Taylor envisions his creation, Tribot, could
be of great assistance to those struggling
with existing graphic- and text-based
• Shannon Fallick
+27 11 022 6564 or +27 83 721 4978
South African grade nine pupil Luke Taylor has made it into the finals of the 2011 Google Science Fair competition, beating more than 7 500 entrants from over 90 countries with a computer program that enables a robot to act on instructions given in English.
Taylor attends the German International School in Cape Town and is a self-described “robotics junkie”.
Although he recently turned 15, he entered the competition before his birthday and is competing in the age 13 to 14 category with four other finalists.
The winners will be announced at a ceremony at Google’s headquarters in Mountain View, California, on 11 July 2011.
The grand prize is a US$50 000 (R339 000) university scholarship and a trip to the Galapagos Islands, 1 000km off Ecuador’s mainland.
If Taylor wins his category, he will take home, among other prizes, a $25 000 (R169 000) scholarship and a personalised Lego colour mosaic set.
There are also categories for ages 15 to 16 and ages 17 to 18 – both of which have five finalists.
Taylor, who found out he was in the finals on his recent birthday, said: “It was great. I was sitting in my bedroom, refreshing the Google blog, when my name popped up. I flipped out, fell back on my chair and then ran around the house.”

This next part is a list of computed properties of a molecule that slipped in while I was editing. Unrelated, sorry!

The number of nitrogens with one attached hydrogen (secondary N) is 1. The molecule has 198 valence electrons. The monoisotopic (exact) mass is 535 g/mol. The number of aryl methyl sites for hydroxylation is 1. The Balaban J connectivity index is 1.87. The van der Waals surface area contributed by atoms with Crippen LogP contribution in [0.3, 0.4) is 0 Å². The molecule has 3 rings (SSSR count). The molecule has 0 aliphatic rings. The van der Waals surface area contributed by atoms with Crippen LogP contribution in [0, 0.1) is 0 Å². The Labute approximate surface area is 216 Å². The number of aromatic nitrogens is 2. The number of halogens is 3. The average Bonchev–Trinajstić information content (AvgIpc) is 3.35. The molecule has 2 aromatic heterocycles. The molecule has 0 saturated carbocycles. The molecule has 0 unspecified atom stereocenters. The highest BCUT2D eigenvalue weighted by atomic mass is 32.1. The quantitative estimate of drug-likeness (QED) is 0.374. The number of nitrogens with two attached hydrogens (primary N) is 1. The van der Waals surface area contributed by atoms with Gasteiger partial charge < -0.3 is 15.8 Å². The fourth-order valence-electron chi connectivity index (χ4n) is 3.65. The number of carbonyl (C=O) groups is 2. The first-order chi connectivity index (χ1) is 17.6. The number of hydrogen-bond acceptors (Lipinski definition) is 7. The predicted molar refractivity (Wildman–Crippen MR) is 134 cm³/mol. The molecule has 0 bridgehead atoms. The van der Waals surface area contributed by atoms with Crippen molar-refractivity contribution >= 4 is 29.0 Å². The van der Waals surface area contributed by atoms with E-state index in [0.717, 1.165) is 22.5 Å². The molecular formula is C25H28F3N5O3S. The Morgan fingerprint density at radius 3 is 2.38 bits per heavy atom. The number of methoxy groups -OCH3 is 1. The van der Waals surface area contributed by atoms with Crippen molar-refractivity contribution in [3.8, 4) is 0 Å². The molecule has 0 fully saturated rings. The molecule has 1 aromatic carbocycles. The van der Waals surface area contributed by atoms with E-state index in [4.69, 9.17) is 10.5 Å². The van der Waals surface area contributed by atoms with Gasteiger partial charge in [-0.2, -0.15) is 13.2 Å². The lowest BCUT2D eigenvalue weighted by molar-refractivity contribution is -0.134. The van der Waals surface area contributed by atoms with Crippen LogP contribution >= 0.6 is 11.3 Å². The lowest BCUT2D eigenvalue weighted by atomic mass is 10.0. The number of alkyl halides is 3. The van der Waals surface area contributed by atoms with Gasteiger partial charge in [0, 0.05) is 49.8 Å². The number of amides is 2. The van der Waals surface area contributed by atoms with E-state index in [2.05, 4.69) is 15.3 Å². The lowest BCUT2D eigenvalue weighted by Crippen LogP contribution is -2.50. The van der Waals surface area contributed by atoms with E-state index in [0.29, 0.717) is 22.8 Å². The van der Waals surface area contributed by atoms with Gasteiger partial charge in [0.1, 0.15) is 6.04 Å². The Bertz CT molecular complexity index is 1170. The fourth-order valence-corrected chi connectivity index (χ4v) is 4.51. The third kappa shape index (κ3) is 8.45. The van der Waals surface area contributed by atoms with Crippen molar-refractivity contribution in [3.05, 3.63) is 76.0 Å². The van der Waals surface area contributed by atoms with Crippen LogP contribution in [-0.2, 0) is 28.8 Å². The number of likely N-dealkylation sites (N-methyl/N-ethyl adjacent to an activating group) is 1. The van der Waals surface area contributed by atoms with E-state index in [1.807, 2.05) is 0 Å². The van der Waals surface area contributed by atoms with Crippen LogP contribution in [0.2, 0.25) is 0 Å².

He said he hoped his programme could be used to help bed-ridden people so they could give instructions like: “Robot, go fetch a cup of juice.”
“Programming robots can be slow and challenging. In trying to assist a beginner with the NXT Mindstorms set (a programmable robotics kit released by Lego), I asked myself whether it would not be possible to design an application that could translate English instructions directly into compilable code that the robot could execute,” said Taylor of his competition entry.
“If successful, it should be of great assistance to those struggling with existing graphic- and text-based programming languages.”
Taylor’s entry, named Tribot, uses an application developed by him called “Simple”, which analyses and translates English sentences into the programming language of C-code.
Taylor has never had any formal training in software development or robotics coding and is currently working on modifications to improve his design.
“I am feeling the pressure, of course, but I’m doing my best and trying to keep it cool. I am allowed to modify the project and I am working on voice recognition,” he said.
Taylor’s is facing stiff competition in his category from his four rivals: Michelle Guo, Anand Srinivasan, Lauren Hodge and Daniel Arnold – all from the US.
Guo’s project is an attempt to find ways to curb Alzheimer’s disease, which is the fifth-leading cause of death in people aged 65 and older. He has found that cinnamon and herbal sensitisers could have a positive impact on those suffering from the disease.
Srinivasan’s project looks into ways that could make prosthetics more manoeuvrable – like a person’s original limb – with the use of electroencephalography.
Hodge is experimenting with ways to decrease cariogens in chicken meat, while Arnold’s innovation involving the testing of railway switches could help eliminate train accidents.